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virgin media tivo hero

Virgin Media has confirmed it will launch a new 4K set-top box this year. And about time, many would say.

Its TiVo box launched back in 2011, when Manchester City were Premier League champions and the iPhone 4S was the latest must-have handset. A lot has happened since then.

Netflix has arrived in the UK (as has Amazon Prime Video). BT Sport has launched as a real rival to Sky Sports. And Sky has hit back with its excellent, but expensive Sky Q next-gen TV service. All of which means that if it wants to win over customers, Virgin has a lot to do.

But if it follows our wish list, we think it could have a winner on its hands. Pay attention Virgin, this is what we'd like to see.

1 A new remote control

tivo remote virgin media

Having a decent remote control is crucial for any set-top box. The remote is how we interact with the device, so it needs to be tactile and user-friendly.

Virgin Media's TiVo remote might look a little long in the tooth nowadays – as any six-year-old remote control does – but it did bring one innovation: the 'thumbs-up' and 'thumbs-down' buttons.

These let you tell the box what you thought of what you just watched. TiVo then recommends more shows that are similar to what you like, and avoids serving up anything similar to what you dislike.

sky q hands-on remote control

It's just that buttons feel a bit 2010. Nowadays the spread of smartphones and tablets means that pretty much everyone is au fait with touchscreens.

While we don't necessarily want to see a remote control that looks just like a smartphone, we do want a more innovative and user-friendly way of controlling set top boxes than pressing clunky buttons.

Sky Q's touch-sensitive pad takes a bit of getting used to, but after a couple of minutes you'll find it a much more intuitive way to zip around the menu. Here's hoping Virgin Media has something equally cool up its sleeve.

2 Option to record more channels simultaneously

Sky Q has a staggering 12 tuners. Two of these are set aside for streaming to tablets, two for streaming to the Sky Q Mini set-top boxes, one for receiving UI data, one for picture-in-picture feeds and one for yet-to-announced services promised for the future.

That leaves five, of which one is for live TV and the other four are for recordings.

In other words, you can watch a channel live while recording four others.

Virgin Media's TiVo box, however, only has three tuners, meaning you can record two channels while watching a third, or record three while watching a fourth you recorded earlier.

This needs updating, and pronto.

3 Portable recordings

sky q and sky q silver

Sure, Virgin Media's Virgin TV Anywhere app lets you watch live TV on your phone or tablet, as well as manage your recordings.

But you can't take recordings with you. And as anyone who's ever sat through a long car journey with a child will tell you, this is a boon for keeping them occupied.

Not only does Sky Q let you start watching on your Sky Q box and then carry on on a Sky Q Mini box in another room, or on a tablet, it also lets you take recordings with you on your tablet.

That's ideal for watching where you don't have a mobile signal. And if you do have reception? You can watch live and on-demand content while you're out and about.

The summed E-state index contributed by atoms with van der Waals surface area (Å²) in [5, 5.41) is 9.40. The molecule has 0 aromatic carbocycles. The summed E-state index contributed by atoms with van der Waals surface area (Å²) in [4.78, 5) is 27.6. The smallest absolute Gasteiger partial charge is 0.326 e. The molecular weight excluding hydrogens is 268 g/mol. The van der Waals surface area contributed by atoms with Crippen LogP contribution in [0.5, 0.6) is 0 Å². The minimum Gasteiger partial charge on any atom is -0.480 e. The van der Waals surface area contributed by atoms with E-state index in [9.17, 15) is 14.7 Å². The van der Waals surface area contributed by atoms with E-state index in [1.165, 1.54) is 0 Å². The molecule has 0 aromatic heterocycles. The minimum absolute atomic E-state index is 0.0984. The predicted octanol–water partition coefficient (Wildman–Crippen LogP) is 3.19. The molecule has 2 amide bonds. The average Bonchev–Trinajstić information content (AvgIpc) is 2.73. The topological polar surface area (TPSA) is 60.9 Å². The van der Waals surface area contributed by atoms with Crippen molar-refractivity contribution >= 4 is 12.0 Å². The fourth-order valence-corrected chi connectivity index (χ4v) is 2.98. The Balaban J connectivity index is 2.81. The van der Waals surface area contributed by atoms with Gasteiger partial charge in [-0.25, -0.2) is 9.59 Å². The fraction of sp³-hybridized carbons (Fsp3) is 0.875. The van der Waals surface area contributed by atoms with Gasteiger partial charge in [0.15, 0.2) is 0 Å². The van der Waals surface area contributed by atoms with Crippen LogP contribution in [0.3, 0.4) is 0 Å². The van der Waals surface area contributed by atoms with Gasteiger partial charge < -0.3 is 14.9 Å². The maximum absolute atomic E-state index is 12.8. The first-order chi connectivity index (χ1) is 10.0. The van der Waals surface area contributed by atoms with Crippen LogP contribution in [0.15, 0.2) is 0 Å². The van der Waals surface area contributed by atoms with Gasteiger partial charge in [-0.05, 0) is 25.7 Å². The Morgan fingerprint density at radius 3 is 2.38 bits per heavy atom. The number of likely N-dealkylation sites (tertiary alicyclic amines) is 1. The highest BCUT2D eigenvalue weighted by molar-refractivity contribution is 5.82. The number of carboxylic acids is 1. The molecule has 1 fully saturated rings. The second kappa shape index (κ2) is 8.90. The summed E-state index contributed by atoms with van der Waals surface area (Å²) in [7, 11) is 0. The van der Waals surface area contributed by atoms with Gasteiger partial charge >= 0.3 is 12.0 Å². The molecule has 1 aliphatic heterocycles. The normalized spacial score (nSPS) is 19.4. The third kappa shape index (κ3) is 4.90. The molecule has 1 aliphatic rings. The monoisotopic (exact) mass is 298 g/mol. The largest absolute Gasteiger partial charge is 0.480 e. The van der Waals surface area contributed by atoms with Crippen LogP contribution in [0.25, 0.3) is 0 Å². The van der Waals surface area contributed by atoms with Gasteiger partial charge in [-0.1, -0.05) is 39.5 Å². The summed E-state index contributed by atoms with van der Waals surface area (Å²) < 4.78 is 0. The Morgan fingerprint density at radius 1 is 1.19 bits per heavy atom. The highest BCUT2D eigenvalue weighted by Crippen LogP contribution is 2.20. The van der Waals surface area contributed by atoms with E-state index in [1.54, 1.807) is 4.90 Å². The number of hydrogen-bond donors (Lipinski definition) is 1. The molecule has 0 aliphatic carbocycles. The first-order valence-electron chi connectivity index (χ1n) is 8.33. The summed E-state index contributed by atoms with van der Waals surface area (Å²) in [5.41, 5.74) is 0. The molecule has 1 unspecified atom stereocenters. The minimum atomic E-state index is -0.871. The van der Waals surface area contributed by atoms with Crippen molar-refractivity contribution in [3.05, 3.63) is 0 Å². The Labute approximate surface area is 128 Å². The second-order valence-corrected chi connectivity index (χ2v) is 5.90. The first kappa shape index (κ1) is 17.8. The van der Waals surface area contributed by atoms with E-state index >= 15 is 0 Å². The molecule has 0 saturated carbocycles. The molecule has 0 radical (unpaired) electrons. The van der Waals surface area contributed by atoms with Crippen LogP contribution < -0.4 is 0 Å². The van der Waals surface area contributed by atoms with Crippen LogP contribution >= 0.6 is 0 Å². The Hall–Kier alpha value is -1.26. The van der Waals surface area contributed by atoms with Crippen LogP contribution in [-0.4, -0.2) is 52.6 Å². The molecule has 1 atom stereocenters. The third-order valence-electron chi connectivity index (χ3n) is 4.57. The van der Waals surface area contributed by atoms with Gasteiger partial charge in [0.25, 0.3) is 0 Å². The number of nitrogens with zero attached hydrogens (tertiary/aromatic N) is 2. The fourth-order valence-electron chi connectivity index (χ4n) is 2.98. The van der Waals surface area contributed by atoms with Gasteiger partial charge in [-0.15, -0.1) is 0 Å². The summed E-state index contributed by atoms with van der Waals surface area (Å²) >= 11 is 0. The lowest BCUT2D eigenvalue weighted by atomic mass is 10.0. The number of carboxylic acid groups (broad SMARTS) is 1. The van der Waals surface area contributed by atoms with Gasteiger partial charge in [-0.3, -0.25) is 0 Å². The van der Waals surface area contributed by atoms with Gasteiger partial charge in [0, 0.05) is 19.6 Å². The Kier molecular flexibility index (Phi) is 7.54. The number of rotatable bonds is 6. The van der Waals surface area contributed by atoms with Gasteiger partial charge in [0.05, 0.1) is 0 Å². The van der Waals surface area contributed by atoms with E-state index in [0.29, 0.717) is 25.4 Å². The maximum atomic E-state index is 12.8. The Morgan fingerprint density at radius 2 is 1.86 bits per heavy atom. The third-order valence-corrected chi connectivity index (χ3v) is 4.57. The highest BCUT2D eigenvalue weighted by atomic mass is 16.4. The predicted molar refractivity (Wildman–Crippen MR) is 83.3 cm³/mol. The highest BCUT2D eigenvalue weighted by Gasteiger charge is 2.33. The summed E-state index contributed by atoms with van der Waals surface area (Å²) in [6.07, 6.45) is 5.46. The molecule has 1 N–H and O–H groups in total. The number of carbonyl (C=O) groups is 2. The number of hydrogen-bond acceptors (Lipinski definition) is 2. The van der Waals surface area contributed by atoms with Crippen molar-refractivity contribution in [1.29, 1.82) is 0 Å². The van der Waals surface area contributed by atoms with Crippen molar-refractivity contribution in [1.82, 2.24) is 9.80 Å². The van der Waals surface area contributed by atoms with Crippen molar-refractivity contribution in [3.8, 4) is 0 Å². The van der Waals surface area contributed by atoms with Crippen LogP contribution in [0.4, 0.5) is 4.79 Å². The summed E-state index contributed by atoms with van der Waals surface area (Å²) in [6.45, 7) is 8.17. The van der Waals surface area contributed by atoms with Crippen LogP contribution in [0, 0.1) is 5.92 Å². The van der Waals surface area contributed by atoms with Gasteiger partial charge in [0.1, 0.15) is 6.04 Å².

The feature should be coming to smartphones soon too.

Thankfully Virgin Media looks set to employ the same feature. Before Christmas, it sent a questionnaire to existing customers asking what they would like to see in a new set-top box.

Features included the ability to "download recordings on [a] mobile/tablet to watch offline". Those long car journeys will just fly by.

Thankfully Virgin Media looks set to employ the same feature.

Before Christmas, it sent a questionnaire to existing customers asking what they would like to see in a new set-top box.

Features included the ability to "download recordings on [a] mobile/tablet to watch offline". Those long car journeys will just fly by.

4 More appealing, more visual menus

sky q hands-on 2

Gone are the days when viewers were content with a user interface straight from a travel tavern's in-house TV system.

We want to get the most from our 4K tellies, and that includes while navigating the menu. We want big, bold, bright images. We want things to move to keep us engaged.

Basically, we want services to put a lot more effort into their menus.

Netflix is a good model. Last summer, it updated its TV apps to bring video forward in the UI. Select a title – even if you're just flicking through – and the TV show or film will start playing without you pressing a thing.

Admittedly it's only a clip, but it gives you much more of a flavour of what's on offer than any written description can.

5 4K with HDR for better image quality during dark scenes

4K

OK, we know Virgin's next box will be able to show content in 4K, but what about HDR?

HDR stands for High Dynamic Range. It's the same technology your phone's camera uses to give you better snaps.

Basically, it's able to represent a greater contrast ratio – the difference between light and dark parts of an image – than non-HDR.

This stops the light parts being blown out and overexposed, and the dark parts being murky and not clearly visible.

The result? Scenes in which you can make out what's happening in both the light and dark parts, hence adding more depth to the image.

Netflix has pledged support for the technology, as has Amazon Prime Video. Sky has kept mum on exact details for Sky Q, but we're sure to find out this summer when it [rolls out its 4K broadcasts](when it rolls out its 4K broadcasts.).

If Virgin wants to keep step with the competition, HDR is a must.

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